The climate crisis is taking a growing toll on the mental health of children and young people, experts have warned.
Increasing levels of “eco-anxiety” – the chronic fear of environmental doom – were likely to be underestimated and damaging to many in the long term, public health experts said.
Although not yet considered a diagnosable condition, recognition of eco-anxiety and its complex psychological effects was increasing, they said, as was its “disproportionate” impact on children and young people.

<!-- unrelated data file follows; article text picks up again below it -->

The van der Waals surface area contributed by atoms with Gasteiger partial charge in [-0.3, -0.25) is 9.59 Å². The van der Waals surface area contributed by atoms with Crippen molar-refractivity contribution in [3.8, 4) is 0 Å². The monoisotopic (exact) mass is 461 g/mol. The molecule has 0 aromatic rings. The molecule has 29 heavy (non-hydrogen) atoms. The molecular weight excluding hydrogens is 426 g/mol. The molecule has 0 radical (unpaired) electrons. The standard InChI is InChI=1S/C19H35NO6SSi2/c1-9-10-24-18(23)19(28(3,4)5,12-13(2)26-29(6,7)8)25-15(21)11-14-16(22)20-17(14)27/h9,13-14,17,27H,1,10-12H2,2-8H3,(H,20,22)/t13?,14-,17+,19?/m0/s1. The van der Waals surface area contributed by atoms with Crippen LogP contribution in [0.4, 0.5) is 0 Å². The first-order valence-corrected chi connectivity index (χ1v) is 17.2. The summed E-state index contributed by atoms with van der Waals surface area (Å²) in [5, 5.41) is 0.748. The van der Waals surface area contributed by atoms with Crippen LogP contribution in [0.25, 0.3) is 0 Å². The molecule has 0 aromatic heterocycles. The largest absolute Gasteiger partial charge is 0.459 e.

A recent international survey of climate anxiety in young people aged 16 to 25 showed that the psychological burdens of climate crisis were “profoundly affecting huge numbers of these young people around the world”, they added.
Research offered insights into how young people’s emotions were linked with their feelings of betrayal and abandonment by governments and adults, they said.
Governments were seen as failing to respond adequately, leaving young people with “no future” and “humanity doomed”.
Rao and Powell said it was important to consider what could be done to alleviate the rising levels of climate anxiety. »